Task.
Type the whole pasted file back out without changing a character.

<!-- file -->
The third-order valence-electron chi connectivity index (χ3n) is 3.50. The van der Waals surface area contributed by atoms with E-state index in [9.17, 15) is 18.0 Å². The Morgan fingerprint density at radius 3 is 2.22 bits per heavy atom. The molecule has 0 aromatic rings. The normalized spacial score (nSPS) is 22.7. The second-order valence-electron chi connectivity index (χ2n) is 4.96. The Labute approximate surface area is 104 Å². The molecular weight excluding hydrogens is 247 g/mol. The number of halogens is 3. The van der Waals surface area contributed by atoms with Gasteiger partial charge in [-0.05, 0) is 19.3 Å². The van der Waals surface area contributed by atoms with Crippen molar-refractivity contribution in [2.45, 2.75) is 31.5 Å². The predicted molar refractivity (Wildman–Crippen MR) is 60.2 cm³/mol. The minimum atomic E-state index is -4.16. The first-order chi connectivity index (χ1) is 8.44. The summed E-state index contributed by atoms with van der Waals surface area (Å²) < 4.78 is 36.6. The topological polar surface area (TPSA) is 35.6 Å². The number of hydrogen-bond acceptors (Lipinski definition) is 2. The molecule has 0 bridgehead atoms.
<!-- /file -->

The third-order valence-electron chi connectivity index (χ3n) is 3.50. The van der Waals surface area contributed by atoms with E-state index in [9.17, 15) is 18.0 Å². The Morgan fingerprint density at radius 3 is 2.22 bits per heavy atom. The molecule has 0 aromatic rings. The normalized spacial score (nSPS) is 22.7. The second-order valence-electron chi connectivity index (χ2n) is 4.96. The Labute approximate surface area is 104 Å². The molecular weight excluding hydrogens is 247 g/mol. The number of halogens is 3. The van der Waals surface area contributed by atoms with Gasteiger partial charge in [-0.05, 0) is 19.3 Å². The van der Waals surface area contributed by atoms with Crippen molar-refractivity contribution in [2.45, 2.75) is 31.5 Å². The predicted molar refractivity (Wildman–Crippen MR) is 60.2 cm³/mol. The minimum atomic E-state index is -4.16. The first-order chi connectivity index (χ1) is 8.44. The summed E-state index contributed by atoms with van der Waals surface area (Å²) < 4.78 is 36.6. The topological polar surface area (TPSA) is 35.6 Å². The number of hydrogen-bond acceptors (Lipinski definition) is 2. The molecule has 0 bridgehead atoms.